Well, it was just a lovely day for my family's apple butter festival!
It may be officially fall, but today was downright summery. Not a cloud in the sky, temperatures rising to about 78° in the afternoon, and plenty of good company.
Actually, I think we had more people at this get-together than we had at the reunion this summer, so that was pretty cool!
This is part of Cousin Tom and his wife Nici's back yard--they're the ones who always have the apple butter shindig. It's been years since I've been to their place--I don't think I've been there since I was a little girl--and I'd forgotten how nice it is. It's an older farm house that sits on 10 acres, and Nici has lots of beautiful flowers. They maintain trails out in their woods, and Ken and I took a walk out there. (Plenty of others also took a stroll.) It's beautiful, with a mixture of hardwood trees and evergreens, and it was neat to take a walk out there.
We got there a little before 10 AM, and asked what we could do. We went into one of the garages, where they were prepping the apples. One person peeled the apples (with one of those crank-type peelers), another cored and sliced them with one of those handheld thingies, and then the rest of us cut off any trace of peel and cut out any bad spots. My hand was cramping by the time we were done, but it went pretty quickly!
They had already started the fire and the apple butter by the time we got there. It was 20 gallons of cut-up apples, added gradually, about 20 gallons of apple cider (which Tom boils down and freezes for the following year...otherwise it would take forever to cook down), and eventually some sugar, after it all cooks down. The final ingredient is some sassafras root. This year, Tom got Cortlandt apples, but the recipe that comes down from our Grandpa says that the best apples are Grimes Golden, which Tom says are a little more solid and tart. There's a guy in the area that has Grimes Golden trees, but Tom wasn't able to get any this year.
A big pot of apples. I'd guess that about ten times this was what was needed for the apple butter.
Here's Cousin Tom stirring the apple butter. It has to be stirred constantly, otherwise it will burn and stick on the bottom of the pot. The "stirrer" is a paddle with a six-foot long handle, and Cousin Wayne showed us all an original paddle from our family--it was hand-hewn, and it was neat to see the aged wood. Hard to believe my family has been doing this for so many years, but kind of a neat tradition.
Ken took a turn, too.
Even when we started eating, someone had to stay back and stir the apple butter, and Cousin Doug took that duty. Ken relieved him, so Doug could have lunch.
Part of lunch was a turkey baked in an underground oven. Apparently that's the Boy Scout way! A small pit holds the turkey, Tom places stones around the container, puts on the lid, and builds a fire on top of it. Then he covers it with dirt, and it bakes in the ground. Kind of fun, and wow, it just fell off the bone! And holy moley, there was SO MUCH food there! (I'm glad I didn't make deviled eggs--THREE people brought them, including Mom! Ha ha!) Chicken and noodles, sausage and sauerkraut, ham, turkey, macaroni salad, plenty of other things, and a table full of desserts. I was so full by the time I finished my meal, I couldn't even eat anything for dessert. Drat! There was some good stuff, but I just cannot eat that much.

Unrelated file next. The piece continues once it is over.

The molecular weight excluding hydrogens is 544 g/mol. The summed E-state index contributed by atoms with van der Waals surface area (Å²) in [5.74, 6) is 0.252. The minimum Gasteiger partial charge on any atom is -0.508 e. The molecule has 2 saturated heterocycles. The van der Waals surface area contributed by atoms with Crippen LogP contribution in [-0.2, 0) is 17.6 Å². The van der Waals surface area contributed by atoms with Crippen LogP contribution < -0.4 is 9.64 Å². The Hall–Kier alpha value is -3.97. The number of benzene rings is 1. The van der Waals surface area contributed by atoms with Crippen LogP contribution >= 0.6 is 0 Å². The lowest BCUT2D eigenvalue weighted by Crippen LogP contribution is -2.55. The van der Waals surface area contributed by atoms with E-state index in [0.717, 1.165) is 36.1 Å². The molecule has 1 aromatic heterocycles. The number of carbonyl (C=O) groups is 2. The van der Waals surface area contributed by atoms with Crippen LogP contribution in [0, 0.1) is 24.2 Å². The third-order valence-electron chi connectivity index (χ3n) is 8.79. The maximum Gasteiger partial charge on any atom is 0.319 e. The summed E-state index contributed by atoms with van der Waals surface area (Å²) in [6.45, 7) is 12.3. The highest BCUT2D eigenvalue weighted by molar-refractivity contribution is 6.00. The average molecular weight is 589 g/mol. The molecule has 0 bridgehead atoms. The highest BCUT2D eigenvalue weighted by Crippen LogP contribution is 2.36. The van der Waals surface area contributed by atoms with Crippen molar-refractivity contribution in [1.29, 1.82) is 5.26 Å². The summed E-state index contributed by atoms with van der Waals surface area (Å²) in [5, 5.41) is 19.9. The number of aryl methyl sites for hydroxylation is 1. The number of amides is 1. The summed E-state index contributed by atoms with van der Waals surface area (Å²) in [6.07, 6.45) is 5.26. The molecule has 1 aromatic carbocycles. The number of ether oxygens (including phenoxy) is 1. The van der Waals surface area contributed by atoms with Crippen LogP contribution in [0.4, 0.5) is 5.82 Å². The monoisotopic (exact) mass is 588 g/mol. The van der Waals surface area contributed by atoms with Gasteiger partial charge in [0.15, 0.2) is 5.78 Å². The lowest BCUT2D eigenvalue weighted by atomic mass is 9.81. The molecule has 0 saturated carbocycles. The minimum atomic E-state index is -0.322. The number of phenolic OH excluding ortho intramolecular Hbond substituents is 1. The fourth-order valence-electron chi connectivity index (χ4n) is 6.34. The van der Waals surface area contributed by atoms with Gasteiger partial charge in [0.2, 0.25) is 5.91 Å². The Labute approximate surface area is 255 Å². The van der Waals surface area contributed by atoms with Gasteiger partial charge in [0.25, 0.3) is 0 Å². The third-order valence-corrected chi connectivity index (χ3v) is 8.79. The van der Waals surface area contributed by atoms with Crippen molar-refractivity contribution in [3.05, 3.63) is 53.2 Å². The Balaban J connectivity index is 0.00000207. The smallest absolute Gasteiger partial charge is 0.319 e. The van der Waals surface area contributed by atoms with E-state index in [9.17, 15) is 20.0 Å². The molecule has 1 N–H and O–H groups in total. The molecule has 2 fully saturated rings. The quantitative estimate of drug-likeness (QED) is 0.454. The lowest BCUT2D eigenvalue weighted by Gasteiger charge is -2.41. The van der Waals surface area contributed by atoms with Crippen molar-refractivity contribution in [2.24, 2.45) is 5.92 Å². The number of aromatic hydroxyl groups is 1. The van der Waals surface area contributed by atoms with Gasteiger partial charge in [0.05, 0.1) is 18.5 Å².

One of the best things about today was getting to see my Cousin Bill. (I keep wanting to call him Billy, but it's been a long time since he went by Billy!) He and his wife Mary came up from Texas (he's Tom's brother), and I think it's probably been 15 years since I've seen him. (The last time was my Uncle Bill's--Bill and Tom's father--funeral, so this was a much happier occasion.) In this picture, left to right, is Bill, Cousin Emma Jean (who is a total sweetheart), my sister Susie, and my Dad. When I was a youngster, I used to occasionally spend the night with Bill and his wife at the time, Akiko, who was from Japan. (Bill met her while in the service.) It was my first exposure to another culture, and I remember how much I enjoyed those times. I remember Akiko making sukiyaki, and we dipped the meat and veggies in raw egg yolks. Very exotic for this Midwestern girl! (It was delicious, by the way.) Bill and Akiko seemed to enjoy having me there, and I would exchange letters with Akiko's niece in Japan (this was pre-email!) and Akiko would translate. Bill and Akiko divorced some years later, and Mary is a very sweet and friendly woman. It made my day to see Bill, and he gave me a big hug.
If I could climb upon my soapbox for a moment, Bill is also our family's "medical miracle." He'd been on dialysis for some time, due to kidney failure from hypertension. Last year, he received a kidney transplant. He's getting close to his one year anniversary, and that's the time when the hospital contacts the donor's family and asks if they want to meet the recipient. Bill said that he hopes they agree to it, because he really wants to thank them and tell them how he owes his life to their family member. We talked a bit about being an organ donor, and unless you have religious beliefs that prohibit being a donor, please make sure that you are a donor. Organ donors save lives...a donor saved my cousin's life, so please consider it! [climbing down off soapbox]
We left a little before 3 PM, before the apple butter was done and jarred, but I know Mom and Dad will get us a jar. It was such a beautiful day that we were able to put the top down on the Mustang on the way home!
It was a great day spent with family, and I'm so pleased we were able to go.